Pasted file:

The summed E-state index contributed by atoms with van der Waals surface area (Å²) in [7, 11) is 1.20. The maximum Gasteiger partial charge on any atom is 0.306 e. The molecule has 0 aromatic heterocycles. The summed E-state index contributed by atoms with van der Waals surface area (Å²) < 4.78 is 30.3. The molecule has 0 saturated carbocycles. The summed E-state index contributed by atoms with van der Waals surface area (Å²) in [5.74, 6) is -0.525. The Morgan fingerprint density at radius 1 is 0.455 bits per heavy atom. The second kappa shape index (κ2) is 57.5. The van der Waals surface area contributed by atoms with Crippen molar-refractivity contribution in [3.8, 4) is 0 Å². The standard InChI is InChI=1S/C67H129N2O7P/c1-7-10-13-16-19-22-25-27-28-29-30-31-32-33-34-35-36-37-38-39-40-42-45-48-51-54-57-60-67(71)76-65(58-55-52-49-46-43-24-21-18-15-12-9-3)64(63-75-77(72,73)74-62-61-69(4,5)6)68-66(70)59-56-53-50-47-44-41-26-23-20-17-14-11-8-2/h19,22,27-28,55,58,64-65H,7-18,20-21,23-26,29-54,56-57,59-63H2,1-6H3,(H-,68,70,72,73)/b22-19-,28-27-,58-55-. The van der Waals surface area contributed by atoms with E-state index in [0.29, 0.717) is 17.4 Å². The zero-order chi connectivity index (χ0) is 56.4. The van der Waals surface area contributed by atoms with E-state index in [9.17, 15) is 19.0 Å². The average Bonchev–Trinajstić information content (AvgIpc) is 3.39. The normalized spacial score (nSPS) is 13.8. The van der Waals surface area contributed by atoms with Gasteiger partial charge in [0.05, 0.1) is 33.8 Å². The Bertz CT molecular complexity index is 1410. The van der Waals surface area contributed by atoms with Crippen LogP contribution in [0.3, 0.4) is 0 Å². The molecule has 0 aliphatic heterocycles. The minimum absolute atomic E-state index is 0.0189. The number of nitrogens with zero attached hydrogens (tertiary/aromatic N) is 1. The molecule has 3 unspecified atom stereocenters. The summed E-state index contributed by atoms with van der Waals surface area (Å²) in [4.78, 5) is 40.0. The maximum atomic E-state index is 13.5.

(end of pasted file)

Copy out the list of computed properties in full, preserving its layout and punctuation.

The summed E-state index contributed by atoms with van der Waals surface area (Å²) in [7, 11) is 1.20. The maximum Gasteiger partial charge on any atom is 0.306 e. The molecule has 0 aromatic heterocycles. The summed E-state index contributed by atoms with van der Waals surface area (Å²) < 4.78 is 30.3. The molecule has 0 saturated carbocycles. The summed E-state index contributed by atoms with van der Waals surface area (Å²) in [5.74, 6) is -0.525. The Morgan fingerprint density at radius 1 is 0.455 bits per heavy atom. The second kappa shape index (κ2) is 57.5. The van der Waals surface area contributed by atoms with Crippen molar-refractivity contribution in [3.8, 4) is 0 Å². The standard InChI is InChI=1S/C67H129N2O7P/c1-7-10-13-16-19-22-25-27-28-29-30-31-32-33-34-35-36-37-38-39-40-42-45-48-51-54-57-60-67(71)76-65(58-55-52-49-46-43-24-21-18-15-12-9-3)64(63-75-77(72,73)74-62-61-69(4,5)6)68-66(70)59-56-53-50-47-44-41-26-23-20-17-14-11-8-2/h19,22,27-28,55,58,64-65H,7-18,20-21,23-26,29-54,56-57,59-63H2,1-6H3,(H-,68,70,72,73)/b22-19-,28-27-,58-55-. The van der Waals surface area contributed by atoms with E-state index in [0.29, 0.717) is 17.4 Å². The zero-order chi connectivity index (χ0) is 56.4. The van der Waals surface area contributed by atoms with E-state index in [9.17, 15) is 19.0 Å². The average Bonchev–Trinajstić information content (AvgIpc) is 3.39. The normalized spacial score (nSPS) is 13.8. The van der Waals surface area contributed by atoms with Gasteiger partial charge in [0.05, 0.1) is 33.8 Å². The Bertz CT molecular complexity index is 1410. The van der Waals surface area contributed by atoms with Crippen LogP contribution in [0.3, 0.4) is 0 Å². The molecule has 0 aliphatic heterocycles. The minimum absolute atomic E-state index is 0.0189. The number of nitrogens with zero attached hydrogens (tertiary/aromatic N) is 1. The molecule has 3 unspecified atom stereocenters. The summed E-state index contributed by atoms with van der Waals surface area (Å²) in [4.78, 5) is 40.0. The maximum atomic E-state index is 13.5.